1 1/2 cups (355 ml) heavy cream
grated zest of 1 average sized lemon
9 ounces (255 grams) 72% chocolate, chopped
1 2/3 cups (390 ml) mascarpone
pinch of nutmeg
2 tbsp (30 ml) Grand Marnier or orange juice
- Put 1/2 cup (120 ml) of the heavy cream and the lemon zest in a saucepan over medium high heat. Once warm, add the chocolate and whish until melted and smooth. Transfer the mixture to a bowl and let sit at room temperature until cool.
- Place the mascarpone, the remaining cup of cream and nutmeg in a bowl. Whip on low for a minute until the mascarpone is loose. Add the Grand Marnier and whip on medium speed until it holds soft peaks. Do not overbeat as the mascarpone will break!
- Mix about 1/4 of the mascarpone mixture into the chocolate to lighten. Fold in the remaining mascarpone until well incorporated. Fill a pastry bag with the mousse. Again, you could just free form mousse on top of the pavlova.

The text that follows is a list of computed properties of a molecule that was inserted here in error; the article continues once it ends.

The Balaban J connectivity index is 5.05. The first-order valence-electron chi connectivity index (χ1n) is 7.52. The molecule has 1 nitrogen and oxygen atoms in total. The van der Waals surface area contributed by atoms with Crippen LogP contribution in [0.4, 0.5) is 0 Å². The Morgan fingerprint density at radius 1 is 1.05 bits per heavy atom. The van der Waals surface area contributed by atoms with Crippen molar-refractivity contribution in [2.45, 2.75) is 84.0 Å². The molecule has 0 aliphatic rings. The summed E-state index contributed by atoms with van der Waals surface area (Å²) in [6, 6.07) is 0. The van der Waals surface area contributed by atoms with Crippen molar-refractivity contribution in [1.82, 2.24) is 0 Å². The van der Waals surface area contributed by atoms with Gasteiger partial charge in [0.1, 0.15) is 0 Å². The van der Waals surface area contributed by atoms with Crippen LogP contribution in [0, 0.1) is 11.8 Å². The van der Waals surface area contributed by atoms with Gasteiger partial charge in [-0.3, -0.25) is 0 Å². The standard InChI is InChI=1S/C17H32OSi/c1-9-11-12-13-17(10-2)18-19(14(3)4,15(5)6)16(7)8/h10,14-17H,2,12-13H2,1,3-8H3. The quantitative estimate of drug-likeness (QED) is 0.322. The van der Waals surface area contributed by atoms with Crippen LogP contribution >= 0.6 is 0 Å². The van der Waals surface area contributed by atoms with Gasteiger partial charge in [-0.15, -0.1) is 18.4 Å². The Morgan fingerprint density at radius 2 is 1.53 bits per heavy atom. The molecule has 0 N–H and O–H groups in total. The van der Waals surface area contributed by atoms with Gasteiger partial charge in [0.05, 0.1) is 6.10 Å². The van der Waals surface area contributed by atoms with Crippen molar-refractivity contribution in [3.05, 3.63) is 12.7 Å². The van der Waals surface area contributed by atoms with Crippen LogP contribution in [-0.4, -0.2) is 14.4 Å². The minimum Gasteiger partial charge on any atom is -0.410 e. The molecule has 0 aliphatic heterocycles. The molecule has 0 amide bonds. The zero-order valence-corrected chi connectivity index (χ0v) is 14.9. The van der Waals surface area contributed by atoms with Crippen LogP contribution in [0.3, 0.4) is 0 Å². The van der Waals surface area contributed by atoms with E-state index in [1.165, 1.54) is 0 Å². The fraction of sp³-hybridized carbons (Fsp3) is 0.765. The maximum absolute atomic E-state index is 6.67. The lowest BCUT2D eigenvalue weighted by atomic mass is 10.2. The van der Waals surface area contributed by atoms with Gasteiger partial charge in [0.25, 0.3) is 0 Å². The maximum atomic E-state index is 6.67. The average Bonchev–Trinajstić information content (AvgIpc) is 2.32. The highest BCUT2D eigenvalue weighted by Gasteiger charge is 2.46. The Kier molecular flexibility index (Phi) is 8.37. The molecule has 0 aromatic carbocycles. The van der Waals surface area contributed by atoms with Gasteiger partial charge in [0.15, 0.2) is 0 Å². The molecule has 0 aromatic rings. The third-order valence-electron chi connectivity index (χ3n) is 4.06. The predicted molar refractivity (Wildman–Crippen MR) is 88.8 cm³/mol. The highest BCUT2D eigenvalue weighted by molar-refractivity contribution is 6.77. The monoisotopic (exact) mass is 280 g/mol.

1 recipe creme anglaise
1/2 cup (120 ml) mascarpone
2 tbsp (30 ml) Sambucca (optional)
1/2 cup (120 ml) heavy cream
- Prepare the creme anglaise. Slowly whisk in the mascarpone and the Sambucca and let the mixture cool. Put the cream in a bowl and beat with electric mixer until very soft peaks are formed. Fold the cream into the mascarpone mixture.
|Pavlova with the still-liquid-mousse|
Creme Anglaise (a component of the Mascarpone Cream)
1 cup (235 ml) whole milk
1 cup (235 ml) heavy cream
1 vanilla bean, split or 1 tsp pure vanilla extract
6 large egg yolks
6 tbsp (75 g) sugar
- In a bowl, whisk together the egg yolks and sugar until the mixture turns pale yellow.
- Combine the milk, cream and vanilla in a saucepan over medium high heat, bringing the mixture to a boil. Take off the heat.
- Pour about 1/2 cup of the hot liquid into the yolk mixture, whisking constantly to keep from making scrambled eggs. Pour the yolk mixture into the pan with the remaining cream mixture and put the heat back on medium. Stir constantly with a wooden spoon until the mixture thickens enough to lightly coat the back of a wooden spoon. Do not overcook!